PARIS — Pépite is still in shock. "It's hard to deal with it," repeats this mother, whose youngest daughter converted to Islam. Pépite comes from a Catholic family, and never expected this to happen. She didn't worry when her daughter, Alexandra, became infatuated with a boy who had converted to Islam, or even when she started wearing long sleeves in summertime.
But about five years ago, the young woman began wearing a headscarf. Since then Alexandra has given birth to three children, to whom she gave Muslim names and who are learning Arabic. She gave up her studies and is now considering teaching in a Koranic school.
"She went to Mecca with her husband a month ago," says Pépite. Her fear now is that Alexandra will show up wearing a burqa. "It makes me feel ill every time I see her," she says.
Pépite, like most of the people interviewed for this article, asked to remain anonymous — testament to how sensitive a subject conversion still is here in France, where people are dismayed by news of young converts who leave, sometimes with their families, to join ISIS in Syria or Iraq. Nearly a quarter of France's estimated 1,000 jihadists, according to the Interior Ministry, are converts to Islam.
"Jihadism is the movement where we find the largest proportion of converts," says Mohamed Ali-Adraoui, the author of Du Golfe aux banlieues: le salafisme mondialisé ("From the Gulf to the Suburbs: Globalized Salafism").
At the same time, overrepresentation of converts among jihadists and their overexposure in the media produce a misleading magnifying-glass effect. Without a proper religious census, accurate figures are impossible to come by. Mohammed-Ali Adraoui, nevertheless, estimates that of the total Muslim population in France (between 2 and 5 million), some 70,000 to 120,000 are converts. The few hundred of them that become jihadists thus represent a small minority.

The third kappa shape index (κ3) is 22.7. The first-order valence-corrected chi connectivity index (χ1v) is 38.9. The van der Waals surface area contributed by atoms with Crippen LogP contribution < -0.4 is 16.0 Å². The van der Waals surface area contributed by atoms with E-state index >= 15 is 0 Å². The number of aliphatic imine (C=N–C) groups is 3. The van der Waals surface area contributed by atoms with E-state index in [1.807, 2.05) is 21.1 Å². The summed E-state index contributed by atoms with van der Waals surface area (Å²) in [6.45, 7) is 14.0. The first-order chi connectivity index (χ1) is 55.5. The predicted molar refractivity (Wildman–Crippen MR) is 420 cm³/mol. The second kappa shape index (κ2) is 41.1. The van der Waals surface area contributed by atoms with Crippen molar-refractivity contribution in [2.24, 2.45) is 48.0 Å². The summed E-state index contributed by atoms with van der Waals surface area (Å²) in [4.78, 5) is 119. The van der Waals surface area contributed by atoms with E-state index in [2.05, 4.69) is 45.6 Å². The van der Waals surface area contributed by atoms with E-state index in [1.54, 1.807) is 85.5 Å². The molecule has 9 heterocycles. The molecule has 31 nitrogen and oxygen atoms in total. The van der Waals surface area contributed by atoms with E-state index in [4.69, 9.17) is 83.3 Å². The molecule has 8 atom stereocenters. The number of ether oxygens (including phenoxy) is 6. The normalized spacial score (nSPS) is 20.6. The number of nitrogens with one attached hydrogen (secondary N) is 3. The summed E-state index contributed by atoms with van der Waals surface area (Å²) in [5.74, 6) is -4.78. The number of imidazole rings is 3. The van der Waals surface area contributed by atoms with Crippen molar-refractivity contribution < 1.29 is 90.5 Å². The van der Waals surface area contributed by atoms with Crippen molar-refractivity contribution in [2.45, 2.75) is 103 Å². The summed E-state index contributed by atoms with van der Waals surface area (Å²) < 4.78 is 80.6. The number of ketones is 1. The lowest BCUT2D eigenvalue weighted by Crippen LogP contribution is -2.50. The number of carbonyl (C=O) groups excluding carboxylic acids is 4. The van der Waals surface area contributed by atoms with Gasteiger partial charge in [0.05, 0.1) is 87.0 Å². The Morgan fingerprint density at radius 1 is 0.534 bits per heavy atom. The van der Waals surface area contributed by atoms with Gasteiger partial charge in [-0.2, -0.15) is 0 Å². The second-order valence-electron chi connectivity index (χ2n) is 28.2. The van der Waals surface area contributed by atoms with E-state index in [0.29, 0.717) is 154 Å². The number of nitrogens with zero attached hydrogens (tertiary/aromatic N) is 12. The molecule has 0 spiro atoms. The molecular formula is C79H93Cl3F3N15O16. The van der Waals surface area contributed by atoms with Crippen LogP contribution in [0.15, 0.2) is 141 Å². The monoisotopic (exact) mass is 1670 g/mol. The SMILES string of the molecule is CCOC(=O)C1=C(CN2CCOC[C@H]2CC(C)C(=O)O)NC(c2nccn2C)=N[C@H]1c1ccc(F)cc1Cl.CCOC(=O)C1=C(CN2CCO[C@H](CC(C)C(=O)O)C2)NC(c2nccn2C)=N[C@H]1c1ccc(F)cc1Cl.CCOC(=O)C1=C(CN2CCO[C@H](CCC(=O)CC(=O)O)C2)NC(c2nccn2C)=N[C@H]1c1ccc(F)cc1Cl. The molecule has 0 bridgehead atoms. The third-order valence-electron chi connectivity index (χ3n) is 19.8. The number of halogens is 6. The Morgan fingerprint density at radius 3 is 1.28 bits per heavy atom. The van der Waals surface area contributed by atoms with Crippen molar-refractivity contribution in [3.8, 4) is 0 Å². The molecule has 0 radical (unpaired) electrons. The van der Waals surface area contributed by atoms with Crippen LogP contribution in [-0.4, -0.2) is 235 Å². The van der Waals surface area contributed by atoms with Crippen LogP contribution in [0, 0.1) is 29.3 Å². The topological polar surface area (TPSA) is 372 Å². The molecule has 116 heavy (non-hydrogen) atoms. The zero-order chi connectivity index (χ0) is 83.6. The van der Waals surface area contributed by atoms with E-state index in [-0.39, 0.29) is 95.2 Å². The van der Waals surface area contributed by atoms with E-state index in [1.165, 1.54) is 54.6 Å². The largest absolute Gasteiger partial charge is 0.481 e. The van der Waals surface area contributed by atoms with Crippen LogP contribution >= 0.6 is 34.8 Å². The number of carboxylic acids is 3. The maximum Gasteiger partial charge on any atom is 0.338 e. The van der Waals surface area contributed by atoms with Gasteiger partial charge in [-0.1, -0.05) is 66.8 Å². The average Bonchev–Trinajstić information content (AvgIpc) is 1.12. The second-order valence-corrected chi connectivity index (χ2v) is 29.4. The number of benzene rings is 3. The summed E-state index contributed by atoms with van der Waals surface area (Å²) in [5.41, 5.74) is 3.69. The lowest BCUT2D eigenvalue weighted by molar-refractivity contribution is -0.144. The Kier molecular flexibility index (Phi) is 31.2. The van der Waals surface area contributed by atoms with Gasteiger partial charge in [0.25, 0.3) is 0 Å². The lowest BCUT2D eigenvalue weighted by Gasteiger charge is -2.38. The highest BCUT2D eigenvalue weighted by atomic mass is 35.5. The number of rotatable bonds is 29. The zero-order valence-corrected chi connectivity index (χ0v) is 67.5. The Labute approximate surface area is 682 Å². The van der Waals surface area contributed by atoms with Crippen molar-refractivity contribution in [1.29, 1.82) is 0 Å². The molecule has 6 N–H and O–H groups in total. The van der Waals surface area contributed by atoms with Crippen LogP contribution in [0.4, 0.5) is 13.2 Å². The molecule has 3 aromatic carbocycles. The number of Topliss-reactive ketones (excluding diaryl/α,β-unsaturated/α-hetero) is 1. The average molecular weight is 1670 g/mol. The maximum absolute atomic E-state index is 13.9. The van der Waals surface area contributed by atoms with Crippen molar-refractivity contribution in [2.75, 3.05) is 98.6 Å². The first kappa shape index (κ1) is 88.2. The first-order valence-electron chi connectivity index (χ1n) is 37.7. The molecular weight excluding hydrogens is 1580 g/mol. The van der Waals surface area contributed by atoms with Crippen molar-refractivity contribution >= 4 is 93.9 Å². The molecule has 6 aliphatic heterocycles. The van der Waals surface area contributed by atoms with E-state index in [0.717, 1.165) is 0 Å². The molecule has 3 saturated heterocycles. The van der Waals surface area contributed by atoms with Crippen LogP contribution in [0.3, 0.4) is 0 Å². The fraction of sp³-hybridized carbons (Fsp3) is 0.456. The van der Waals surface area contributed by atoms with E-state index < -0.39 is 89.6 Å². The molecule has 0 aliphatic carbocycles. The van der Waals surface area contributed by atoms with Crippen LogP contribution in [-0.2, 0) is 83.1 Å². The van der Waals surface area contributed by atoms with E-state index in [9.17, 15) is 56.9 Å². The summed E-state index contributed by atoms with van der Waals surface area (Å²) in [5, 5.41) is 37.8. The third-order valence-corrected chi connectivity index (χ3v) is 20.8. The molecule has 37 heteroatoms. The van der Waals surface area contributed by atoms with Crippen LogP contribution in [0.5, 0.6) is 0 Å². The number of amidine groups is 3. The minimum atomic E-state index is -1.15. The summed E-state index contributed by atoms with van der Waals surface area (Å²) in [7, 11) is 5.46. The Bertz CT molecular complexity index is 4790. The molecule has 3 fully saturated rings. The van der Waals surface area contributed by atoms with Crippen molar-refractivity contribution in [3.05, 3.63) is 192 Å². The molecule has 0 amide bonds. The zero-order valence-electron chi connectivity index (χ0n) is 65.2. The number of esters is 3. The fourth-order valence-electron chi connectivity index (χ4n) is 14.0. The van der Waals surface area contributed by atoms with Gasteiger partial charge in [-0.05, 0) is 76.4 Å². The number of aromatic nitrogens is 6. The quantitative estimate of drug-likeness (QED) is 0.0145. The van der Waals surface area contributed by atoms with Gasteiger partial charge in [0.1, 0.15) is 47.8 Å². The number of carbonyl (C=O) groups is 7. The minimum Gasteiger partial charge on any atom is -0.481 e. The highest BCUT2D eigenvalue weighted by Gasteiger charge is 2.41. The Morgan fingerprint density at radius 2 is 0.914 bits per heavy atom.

The conversion process is tied to a much more diverse and ancient reality than the one appearing in Iraq or Syria. It emerged as early as the 19th century. At the time, "Intellectuals converted due to their proximity to colonized countries," says Mohamed-Ali Adraoui. That tradition of erudition continued throughout the second half of the 20th century, via embodied by "hip" young Westerners who traveled in Central Asia or in Afghanistan and became affiliated with the Sufi mystical tradition, the author explains.
In the 1990s, a significant evolution took place. Ways to access Islam and the profile of converts diversified because of the Muslim presence in France. The change was stimulated by a form of "re-Islamization" that mainly affected young people with a migrant background.
Samir Amghar, a researcher at the Université libre de Bruxelles, talks of a "plebeian phenomenon," that takes place in some areas and is influenced by a group spirit and a socialization process through proximity.
"In high school I hung out with a lot of Muslim people from Maghreb," Jessica Marle recalls. That sparked an interest in observing Ramadan. Later, Marle entered into a relationship, which drew her to a mosque so she could "learn how to pray." The young woman "immediately liked the serene atmosphere" and remembers that she "never received such a warm welcome from a community."
Today, the 28 year-old Parisian prays five times a day in Arabic and studies a translated version of the Koran, in which she annotates pages. Three years ago, she married a man she met at the French Islamic Relief, where she provides social support. Jessica does not wear a headscarf because she does not feel "ready." If she comes to it, it would mean that she "got closer to God."
Marle says Islam provided spiritual nourishment. "I grew up in a foster family," she says. "I've always been interested in origins. Deep inside, I felt I missed something and I really needed to pray."
"Crossing the desert of life"